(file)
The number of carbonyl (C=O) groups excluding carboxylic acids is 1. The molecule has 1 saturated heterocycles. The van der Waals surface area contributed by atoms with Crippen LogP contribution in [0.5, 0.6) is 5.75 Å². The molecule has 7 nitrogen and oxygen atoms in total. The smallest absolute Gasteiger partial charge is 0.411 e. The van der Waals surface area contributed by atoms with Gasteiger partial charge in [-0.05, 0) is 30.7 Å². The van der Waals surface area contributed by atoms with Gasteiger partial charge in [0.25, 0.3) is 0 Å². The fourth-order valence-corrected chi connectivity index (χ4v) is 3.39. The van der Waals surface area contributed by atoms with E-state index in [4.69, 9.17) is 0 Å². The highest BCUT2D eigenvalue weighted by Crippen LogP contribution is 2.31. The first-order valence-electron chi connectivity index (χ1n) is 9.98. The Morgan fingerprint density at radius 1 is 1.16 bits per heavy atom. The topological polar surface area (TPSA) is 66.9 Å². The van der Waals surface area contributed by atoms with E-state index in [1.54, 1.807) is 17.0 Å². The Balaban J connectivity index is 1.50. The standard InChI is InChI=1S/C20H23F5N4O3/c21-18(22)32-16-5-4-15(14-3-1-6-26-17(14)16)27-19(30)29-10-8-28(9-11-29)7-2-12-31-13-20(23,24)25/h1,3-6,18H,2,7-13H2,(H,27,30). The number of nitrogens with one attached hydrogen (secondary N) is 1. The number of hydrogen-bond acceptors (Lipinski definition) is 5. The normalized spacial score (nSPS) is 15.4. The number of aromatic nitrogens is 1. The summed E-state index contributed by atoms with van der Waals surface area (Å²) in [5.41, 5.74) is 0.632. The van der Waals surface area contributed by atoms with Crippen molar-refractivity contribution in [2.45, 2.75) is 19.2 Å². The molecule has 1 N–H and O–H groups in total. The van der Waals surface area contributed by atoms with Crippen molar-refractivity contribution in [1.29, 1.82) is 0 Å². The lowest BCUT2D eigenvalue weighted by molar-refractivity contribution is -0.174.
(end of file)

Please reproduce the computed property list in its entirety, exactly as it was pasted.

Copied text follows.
The number of carbonyl (C=O) groups excluding carboxylic acids is 1. The molecule has 1 saturated heterocycles. The van der Waals surface area contributed by atoms with Crippen LogP contribution in [0.5, 0.6) is 5.75 Å². The molecule has 7 nitrogen and oxygen atoms in total. The smallest absolute Gasteiger partial charge is 0.411 e. The van der Waals surface area contributed by atoms with Gasteiger partial charge in [-0.05, 0) is 30.7 Å². The van der Waals surface area contributed by atoms with Gasteiger partial charge in [0.25, 0.3) is 0 Å². The fourth-order valence-corrected chi connectivity index (χ4v) is 3.39. The van der Waals surface area contributed by atoms with E-state index in [4.69, 9.17) is 0 Å². The highest BCUT2D eigenvalue weighted by Crippen LogP contribution is 2.31. The first-order valence-electron chi connectivity index (χ1n) is 9.98. The Morgan fingerprint density at radius 1 is 1.16 bits per heavy atom. The topological polar surface area (TPSA) is 66.9 Å². The van der Waals surface area contributed by atoms with E-state index in [1.54, 1.807) is 17.0 Å². The Balaban J connectivity index is 1.50. The standard InChI is InChI=1S/C20H23F5N4O3/c21-18(22)32-16-5-4-15(14-3-1-6-26-17(14)16)27-19(30)29-10-8-28(9-11-29)7-2-12-31-13-20(23,24)25/h1,3-6,18H,2,7-13H2,(H,27,30). The number of nitrogens with one attached hydrogen (secondary N) is 1. The number of hydrogen-bond acceptors (Lipinski definition) is 5. The normalized spacial score (nSPS) is 15.4. The number of aromatic nitrogens is 1. The summed E-state index contributed by atoms with van der Waals surface area (Å²) in [5.41, 5.74) is 0.632. The van der Waals surface area contributed by atoms with Crippen molar-refractivity contribution in [2.45, 2.75) is 19.2 Å². The molecule has 1 N–H and O–H groups in total. The van der Waals surface area contributed by atoms with Crippen molar-refractivity contribution in [1.29, 1.82) is 0 Å². The lowest BCUT2D eigenvalue weighted by molar-refractivity contribution is -0.174.